We are able to perform dynamic system simulations and compare the simulation results with the experiments performed in the laboratory test bench. Through dynamic system simulations performed in TRNSYS, it was found that the capillary mat ice battery has better performance in terms of ice mass fraction evolution as well as the amount of latent heat exchanged on an ideal operating day. We have validated the flat plate model with the experiments and are currently conducting experiments with the capillary mat heat exchangers.

At the moment we can operate the entire test stand via remote control with the LabView program. Through this LabView program we are able to monitor, measure and control various sensors and valves. This also allows us to simulate a cooling load profile for any operation. This gives us the ability to test different cooling load profiles, different solar PV data based on different weather data, and adjust the control strategy based on different situations.

Mr. Genes, you have been on board with your company from the very beginning of the project. What prompted you to do this and what do you expect from the project in concrete terms?

I was impressed by the idea of putting solar energy, which has so far been produced superfluously, to good use after all. This energy is used to produce and store cold for an ice store. This has great advantages, because more and more cold is needed, especially in the manufacturing industry. I think if the project is pursued properly, there will be many people interested in the technology. The savings are compelling.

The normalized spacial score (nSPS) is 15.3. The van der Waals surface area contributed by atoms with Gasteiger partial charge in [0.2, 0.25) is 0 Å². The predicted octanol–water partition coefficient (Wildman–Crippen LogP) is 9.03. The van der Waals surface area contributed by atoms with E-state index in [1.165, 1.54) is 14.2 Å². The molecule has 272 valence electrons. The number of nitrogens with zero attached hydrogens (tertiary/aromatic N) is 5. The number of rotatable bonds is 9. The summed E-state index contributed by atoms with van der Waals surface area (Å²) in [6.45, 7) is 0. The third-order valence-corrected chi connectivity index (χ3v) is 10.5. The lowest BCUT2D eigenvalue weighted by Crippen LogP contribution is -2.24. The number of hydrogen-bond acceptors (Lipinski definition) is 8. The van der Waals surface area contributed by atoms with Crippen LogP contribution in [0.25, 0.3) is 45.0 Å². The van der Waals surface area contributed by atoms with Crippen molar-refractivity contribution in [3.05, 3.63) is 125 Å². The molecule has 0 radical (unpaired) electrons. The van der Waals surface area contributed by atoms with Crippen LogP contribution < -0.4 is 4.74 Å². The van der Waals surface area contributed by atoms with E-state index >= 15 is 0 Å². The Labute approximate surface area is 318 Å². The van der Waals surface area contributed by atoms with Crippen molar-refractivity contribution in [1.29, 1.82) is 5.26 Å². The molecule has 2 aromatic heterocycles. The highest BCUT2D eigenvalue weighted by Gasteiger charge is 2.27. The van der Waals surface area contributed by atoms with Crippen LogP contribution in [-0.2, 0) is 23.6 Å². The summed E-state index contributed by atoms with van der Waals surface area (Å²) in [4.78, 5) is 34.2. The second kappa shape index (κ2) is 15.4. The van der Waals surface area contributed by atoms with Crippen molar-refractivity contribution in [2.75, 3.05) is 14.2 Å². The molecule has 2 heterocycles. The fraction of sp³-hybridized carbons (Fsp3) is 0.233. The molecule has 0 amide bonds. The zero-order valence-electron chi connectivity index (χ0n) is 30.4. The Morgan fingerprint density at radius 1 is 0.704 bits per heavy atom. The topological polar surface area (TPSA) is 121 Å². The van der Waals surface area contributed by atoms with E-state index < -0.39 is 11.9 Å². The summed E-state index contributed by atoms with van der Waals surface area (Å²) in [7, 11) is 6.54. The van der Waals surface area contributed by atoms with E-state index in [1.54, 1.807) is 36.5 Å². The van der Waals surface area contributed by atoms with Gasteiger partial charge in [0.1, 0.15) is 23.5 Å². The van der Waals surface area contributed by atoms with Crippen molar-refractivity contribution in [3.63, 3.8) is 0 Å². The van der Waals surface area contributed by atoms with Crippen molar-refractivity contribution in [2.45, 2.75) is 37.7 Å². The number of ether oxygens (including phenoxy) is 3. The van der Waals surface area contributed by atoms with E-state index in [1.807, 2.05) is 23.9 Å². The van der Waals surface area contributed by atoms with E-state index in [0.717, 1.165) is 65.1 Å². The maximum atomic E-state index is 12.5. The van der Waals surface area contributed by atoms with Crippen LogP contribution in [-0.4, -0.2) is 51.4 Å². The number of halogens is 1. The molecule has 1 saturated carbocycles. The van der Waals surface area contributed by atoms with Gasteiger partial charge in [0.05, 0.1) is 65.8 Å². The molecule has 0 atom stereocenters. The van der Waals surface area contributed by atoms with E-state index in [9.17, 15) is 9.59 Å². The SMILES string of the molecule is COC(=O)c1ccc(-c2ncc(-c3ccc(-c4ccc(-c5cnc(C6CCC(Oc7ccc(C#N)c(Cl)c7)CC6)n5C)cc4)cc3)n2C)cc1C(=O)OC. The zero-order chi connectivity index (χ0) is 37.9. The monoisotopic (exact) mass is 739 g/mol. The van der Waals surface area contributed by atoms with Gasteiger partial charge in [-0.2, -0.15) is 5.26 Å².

Research is also always based on the principle of try & error: what kind of experiments are currently being carried out?

At the moment, two projects are running on the topic of ice storage: The first project is being carried out on the ice storage test stand in the energy laboratory. On this test bench we are testing two different types of ice batteries based on flat plate and capillary mat heat exchangers. The LabView software allows us to implement a hardware-in-loop simulation in which we can simulate different cooling load profiles and test different control strategies. We do this by controlling the flow of the coolant through valves.